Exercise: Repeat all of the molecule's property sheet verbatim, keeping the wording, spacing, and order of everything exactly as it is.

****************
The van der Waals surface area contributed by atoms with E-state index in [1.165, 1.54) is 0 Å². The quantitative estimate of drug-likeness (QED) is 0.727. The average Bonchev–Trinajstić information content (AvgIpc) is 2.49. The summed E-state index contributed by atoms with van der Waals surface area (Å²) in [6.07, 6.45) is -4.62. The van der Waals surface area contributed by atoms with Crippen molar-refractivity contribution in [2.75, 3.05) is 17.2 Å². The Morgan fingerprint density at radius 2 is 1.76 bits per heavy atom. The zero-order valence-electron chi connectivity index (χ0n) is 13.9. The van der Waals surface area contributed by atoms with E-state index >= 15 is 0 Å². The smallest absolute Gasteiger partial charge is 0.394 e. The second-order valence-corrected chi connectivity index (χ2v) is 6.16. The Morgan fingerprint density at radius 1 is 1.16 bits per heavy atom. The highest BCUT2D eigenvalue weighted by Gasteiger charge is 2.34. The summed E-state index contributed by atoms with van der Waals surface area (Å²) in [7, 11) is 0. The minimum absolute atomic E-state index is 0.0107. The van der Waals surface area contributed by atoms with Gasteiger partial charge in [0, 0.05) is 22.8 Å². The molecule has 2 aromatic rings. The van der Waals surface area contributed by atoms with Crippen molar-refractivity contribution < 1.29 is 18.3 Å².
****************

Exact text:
The van der Waals surface area contributed by atoms with E-state index in [1.165, 1.54) is 0 Å². The quantitative estimate of drug-likeness (QED) is 0.727. The average Bonchev–Trinajstić information content (AvgIpc) is 2.49. The summed E-state index contributed by atoms with van der Waals surface area (Å²) in [6.07, 6.45) is -4.62. The van der Waals surface area contributed by atoms with Crippen molar-refractivity contribution in [2.75, 3.05) is 17.2 Å². The Morgan fingerprint density at radius 2 is 1.76 bits per heavy atom. The zero-order valence-electron chi connectivity index (χ0n) is 13.9. The van der Waals surface area contributed by atoms with E-state index >= 15 is 0 Å². The smallest absolute Gasteiger partial charge is 0.394 e. The second-order valence-corrected chi connectivity index (χ2v) is 6.16. The Morgan fingerprint density at radius 1 is 1.16 bits per heavy atom. The highest BCUT2D eigenvalue weighted by Gasteiger charge is 2.34. The summed E-state index contributed by atoms with van der Waals surface area (Å²) in [7, 11) is 0. The minimum absolute atomic E-state index is 0.0107. The van der Waals surface area contributed by atoms with Gasteiger partial charge in [0, 0.05) is 22.8 Å². The molecule has 2 aromatic rings. The van der Waals surface area contributed by atoms with Crippen molar-refractivity contribution < 1.29 is 18.3 Å².